Our Model of Mental Health Care

We believe it’s important to understand what good mental health care looks like.

At Hull and East Yorkshire Mind we believe it’s important to understand what good mental health care looks like. This is more than just understanding the services we deliver, its about the important elements common across all of our work that help us to understand why we work in the way that we do.

Different organisations have different priorities. We have defined ours using a simple framework that includes Relationships, Environment, Activity, Compassion and Hope. We call this REACH.

Our Model of Mental Health Care (REACH)

Trusting, caring relationships are a core foundation of our mental wellbeing. To believe we are cared about we need to feel a human connection. Too often public services focus on maintaining artificial boundaries between those delivering and receiving services to the detriment of both sides. We use some common sense with our professional boundaries; if somebody wants a hug we give them one and if somebody wants to hear about our holidays we share what’s appropriate. We expect our team to genuinely care for the people they are working with and, if that’s not possible, conversations to be had early on about where the problem lies.

For those visiting our offices and community groups through to people living in our housing, a poor environment encourages poor mental health. If people feel safe, secure and valued they are much more likely to stay well and recover faster. We need to make sure the physical spaces and ‘atmosphere’ are welcoming. Where possible we need shared spaces and avoid cutting ourselves off in the ‘staff offices’. We expect everybody working in our housing to be conscious that these are peoples’ homes we are working in and be conscious of how our behaviour impacts on the environment.

We know that physical activity is vital to our health and wellbeing and that this is often overlooked when considering mental health care. We also know that activity includes many forms of occupation and how important having a role in society is for most of us. Without it we too easily lose our sense of self and worth and any intervention that doesn’t address this vital area will always be temporary. All of our services will encourage paid work where possible, voluntary work where not and mainstream learning where appropriate. Our groups, information line and activities will promote physical exercise and the benefits this bring to mental health.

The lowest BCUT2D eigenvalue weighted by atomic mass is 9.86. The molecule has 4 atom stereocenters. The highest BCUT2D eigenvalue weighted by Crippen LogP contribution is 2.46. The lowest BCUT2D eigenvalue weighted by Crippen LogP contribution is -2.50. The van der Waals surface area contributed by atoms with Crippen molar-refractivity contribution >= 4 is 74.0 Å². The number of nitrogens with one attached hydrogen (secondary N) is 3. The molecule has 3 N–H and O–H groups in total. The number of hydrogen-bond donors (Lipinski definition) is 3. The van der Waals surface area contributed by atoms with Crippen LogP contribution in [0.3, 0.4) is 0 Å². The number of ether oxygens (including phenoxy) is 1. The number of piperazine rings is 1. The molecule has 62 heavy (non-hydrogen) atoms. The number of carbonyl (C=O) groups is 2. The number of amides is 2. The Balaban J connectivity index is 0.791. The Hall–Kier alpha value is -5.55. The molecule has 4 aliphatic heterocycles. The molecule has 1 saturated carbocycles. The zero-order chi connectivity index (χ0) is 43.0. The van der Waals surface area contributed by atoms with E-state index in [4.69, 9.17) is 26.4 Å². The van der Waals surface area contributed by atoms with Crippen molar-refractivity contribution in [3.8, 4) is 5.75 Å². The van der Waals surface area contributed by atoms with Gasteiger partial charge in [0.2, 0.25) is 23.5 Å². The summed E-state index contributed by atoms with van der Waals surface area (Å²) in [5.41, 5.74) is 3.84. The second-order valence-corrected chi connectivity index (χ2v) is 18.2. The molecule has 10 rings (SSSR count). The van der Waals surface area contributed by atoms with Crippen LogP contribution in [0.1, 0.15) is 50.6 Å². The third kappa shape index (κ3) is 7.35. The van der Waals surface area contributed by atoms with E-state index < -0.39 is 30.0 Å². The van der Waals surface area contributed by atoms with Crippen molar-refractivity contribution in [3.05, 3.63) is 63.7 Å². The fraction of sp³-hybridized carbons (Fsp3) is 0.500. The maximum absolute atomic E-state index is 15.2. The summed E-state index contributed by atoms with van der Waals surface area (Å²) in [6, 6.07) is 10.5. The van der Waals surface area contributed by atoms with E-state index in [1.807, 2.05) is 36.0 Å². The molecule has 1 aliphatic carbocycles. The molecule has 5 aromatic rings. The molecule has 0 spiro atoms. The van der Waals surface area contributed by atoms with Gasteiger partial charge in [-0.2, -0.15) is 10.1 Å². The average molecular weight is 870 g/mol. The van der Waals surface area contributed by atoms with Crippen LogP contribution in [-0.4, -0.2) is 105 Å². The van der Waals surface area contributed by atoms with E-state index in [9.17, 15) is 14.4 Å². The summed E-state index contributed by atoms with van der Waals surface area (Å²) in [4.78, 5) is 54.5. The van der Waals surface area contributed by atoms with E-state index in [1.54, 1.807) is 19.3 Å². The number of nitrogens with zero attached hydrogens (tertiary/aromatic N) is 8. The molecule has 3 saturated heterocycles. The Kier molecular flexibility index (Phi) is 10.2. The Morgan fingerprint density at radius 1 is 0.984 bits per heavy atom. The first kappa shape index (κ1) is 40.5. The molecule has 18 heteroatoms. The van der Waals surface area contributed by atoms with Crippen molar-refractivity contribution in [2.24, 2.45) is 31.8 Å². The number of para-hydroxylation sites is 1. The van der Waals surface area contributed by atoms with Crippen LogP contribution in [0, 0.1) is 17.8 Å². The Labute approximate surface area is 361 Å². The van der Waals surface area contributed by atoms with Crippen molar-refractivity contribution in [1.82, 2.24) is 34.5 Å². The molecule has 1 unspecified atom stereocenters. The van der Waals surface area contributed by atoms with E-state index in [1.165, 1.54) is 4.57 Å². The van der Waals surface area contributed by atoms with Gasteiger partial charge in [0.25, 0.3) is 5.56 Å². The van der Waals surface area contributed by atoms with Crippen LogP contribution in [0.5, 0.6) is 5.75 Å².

Sometimes we’re just too hard on ourselves. We see media portrayals of what ‘normal’ is supposed to be and beat ourselves up because we don’t think we meet the standard. We need to get much better at showing compassion, not just to others around us, but also to ourselves. Sometimes it’s OK to be different. People using our services come with all sorts of stories and histories. I want our compassionate approach to run through everything we do, from how we answer the phones to replying to emails and one-to-one interactions. To work at Mind, whatever job you are doing, you have to be able to show you care for the people we are here for.

Without a genuine belief that things can improve we get stuck and lose motivation. We all need positive role models in our lives and they should be a core part of any service we want to deliver. This isn’t always easy and when somebody is acutely unwell it can be difficult to find the hope in what might seem a hopeless situation. Our job is to find that hope and help others see it. We must never shy away from this no matter how difficult it might seem. We also have to share the stories of recovery as widely as we can to inspire others and show that recovery, if not cure, is almost always possible.